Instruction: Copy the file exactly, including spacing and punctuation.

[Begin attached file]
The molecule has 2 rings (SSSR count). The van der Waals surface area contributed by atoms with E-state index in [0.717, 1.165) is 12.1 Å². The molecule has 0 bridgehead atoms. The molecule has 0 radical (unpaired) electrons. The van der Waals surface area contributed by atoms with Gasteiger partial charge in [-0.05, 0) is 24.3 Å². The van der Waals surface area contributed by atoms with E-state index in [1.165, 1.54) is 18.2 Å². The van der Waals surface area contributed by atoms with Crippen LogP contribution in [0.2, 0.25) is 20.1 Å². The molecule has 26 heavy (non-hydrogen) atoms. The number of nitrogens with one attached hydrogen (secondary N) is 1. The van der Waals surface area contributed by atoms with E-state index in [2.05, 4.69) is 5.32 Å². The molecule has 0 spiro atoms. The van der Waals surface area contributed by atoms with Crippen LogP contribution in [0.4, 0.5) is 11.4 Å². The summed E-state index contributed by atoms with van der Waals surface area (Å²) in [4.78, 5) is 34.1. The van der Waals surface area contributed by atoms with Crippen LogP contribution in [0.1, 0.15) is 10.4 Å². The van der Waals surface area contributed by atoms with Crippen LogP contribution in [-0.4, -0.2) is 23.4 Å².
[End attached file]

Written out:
The molecule has 2 rings (SSSR count). The van der Waals surface area contributed by atoms with E-state index in [0.717, 1.165) is 12.1 Å². The molecule has 0 bridgehead atoms. The molecule has 0 radical (unpaired) electrons. The van der Waals surface area contributed by atoms with Gasteiger partial charge in [-0.05, 0) is 24.3 Å². The van der Waals surface area contributed by atoms with E-state index in [1.165, 1.54) is 18.2 Å². The van der Waals surface area contributed by atoms with Crippen LogP contribution in [0.2, 0.25) is 20.1 Å². The molecule has 26 heavy (non-hydrogen) atoms. The number of nitrogens with one attached hydrogen (secondary N) is 1. The van der Waals surface area contributed by atoms with E-state index in [2.05, 4.69) is 5.32 Å². The molecule has 0 spiro atoms. The van der Waals surface area contributed by atoms with Crippen LogP contribution in [0.4, 0.5) is 11.4 Å². The summed E-state index contributed by atoms with van der Waals surface area (Å²) in [4.78, 5) is 34.1. The van der Waals surface area contributed by atoms with Crippen LogP contribution in [0.1, 0.15) is 10.4 Å². The van der Waals surface area contributed by atoms with Crippen LogP contribution in [-0.4, -0.2) is 23.4 Å².